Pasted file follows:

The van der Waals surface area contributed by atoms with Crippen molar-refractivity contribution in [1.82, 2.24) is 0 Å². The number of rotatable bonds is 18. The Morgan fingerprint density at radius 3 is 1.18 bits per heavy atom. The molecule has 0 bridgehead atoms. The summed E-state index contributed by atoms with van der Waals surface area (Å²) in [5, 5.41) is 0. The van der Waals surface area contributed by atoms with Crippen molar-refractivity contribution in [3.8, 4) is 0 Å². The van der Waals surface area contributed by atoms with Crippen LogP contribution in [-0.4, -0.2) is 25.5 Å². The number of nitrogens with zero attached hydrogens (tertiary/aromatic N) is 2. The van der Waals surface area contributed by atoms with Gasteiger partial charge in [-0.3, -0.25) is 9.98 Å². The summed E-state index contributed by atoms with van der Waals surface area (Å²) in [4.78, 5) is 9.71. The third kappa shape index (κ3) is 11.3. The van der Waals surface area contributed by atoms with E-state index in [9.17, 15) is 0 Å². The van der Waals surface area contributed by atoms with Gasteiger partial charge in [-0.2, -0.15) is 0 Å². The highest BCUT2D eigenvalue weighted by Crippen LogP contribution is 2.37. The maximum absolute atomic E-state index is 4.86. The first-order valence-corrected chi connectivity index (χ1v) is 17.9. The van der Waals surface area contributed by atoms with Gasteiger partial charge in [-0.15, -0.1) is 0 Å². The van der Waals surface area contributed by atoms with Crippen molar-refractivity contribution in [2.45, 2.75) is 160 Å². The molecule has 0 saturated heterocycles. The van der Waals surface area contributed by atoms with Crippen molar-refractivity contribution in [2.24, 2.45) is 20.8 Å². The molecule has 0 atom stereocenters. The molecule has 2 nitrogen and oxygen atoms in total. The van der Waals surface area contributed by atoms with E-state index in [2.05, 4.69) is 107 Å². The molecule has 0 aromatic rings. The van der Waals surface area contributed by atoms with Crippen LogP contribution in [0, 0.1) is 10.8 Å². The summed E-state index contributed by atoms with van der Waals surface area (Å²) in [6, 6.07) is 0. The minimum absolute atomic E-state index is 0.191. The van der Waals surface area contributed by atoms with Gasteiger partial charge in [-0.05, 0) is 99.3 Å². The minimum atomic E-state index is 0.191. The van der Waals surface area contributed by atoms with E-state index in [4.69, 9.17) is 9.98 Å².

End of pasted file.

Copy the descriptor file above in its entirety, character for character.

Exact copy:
The van der Waals surface area contributed by atoms with Crippen molar-refractivity contribution in [1.82, 2.24) is 0 Å². The number of rotatable bonds is 18. The Morgan fingerprint density at radius 3 is 1.18 bits per heavy atom. The molecule has 0 bridgehead atoms. The summed E-state index contributed by atoms with van der Waals surface area (Å²) in [5, 5.41) is 0. The van der Waals surface area contributed by atoms with Crippen molar-refractivity contribution in [3.8, 4) is 0 Å². The van der Waals surface area contributed by atoms with Crippen LogP contribution in [-0.4, -0.2) is 25.5 Å². The number of nitrogens with zero attached hydrogens (tertiary/aromatic N) is 2. The van der Waals surface area contributed by atoms with Gasteiger partial charge in [-0.3, -0.25) is 9.98 Å². The summed E-state index contributed by atoms with van der Waals surface area (Å²) in [4.78, 5) is 9.71. The third kappa shape index (κ3) is 11.3. The van der Waals surface area contributed by atoms with E-state index in [9.17, 15) is 0 Å². The van der Waals surface area contributed by atoms with Gasteiger partial charge in [-0.2, -0.15) is 0 Å². The highest BCUT2D eigenvalue weighted by Crippen LogP contribution is 2.37. The maximum absolute atomic E-state index is 4.86. The first-order valence-corrected chi connectivity index (χ1v) is 17.9. The van der Waals surface area contributed by atoms with Gasteiger partial charge in [-0.15, -0.1) is 0 Å². The van der Waals surface area contributed by atoms with Crippen molar-refractivity contribution in [2.45, 2.75) is 160 Å². The molecule has 0 saturated heterocycles. The van der Waals surface area contributed by atoms with Crippen molar-refractivity contribution in [2.24, 2.45) is 20.8 Å². The molecule has 0 atom stereocenters. The molecule has 2 nitrogen and oxygen atoms in total. The van der Waals surface area contributed by atoms with E-state index in [2.05, 4.69) is 107 Å². The molecule has 0 aromatic rings. The van der Waals surface area contributed by atoms with Crippen LogP contribution in [0, 0.1) is 10.8 Å². The summed E-state index contributed by atoms with van der Waals surface area (Å²) in [6, 6.07) is 0. The minimum absolute atomic E-state index is 0.191. The van der Waals surface area contributed by atoms with Gasteiger partial charge in [-0.05, 0) is 99.3 Å². The minimum atomic E-state index is 0.191. The van der Waals surface area contributed by atoms with E-state index in [4.69, 9.17) is 9.98 Å².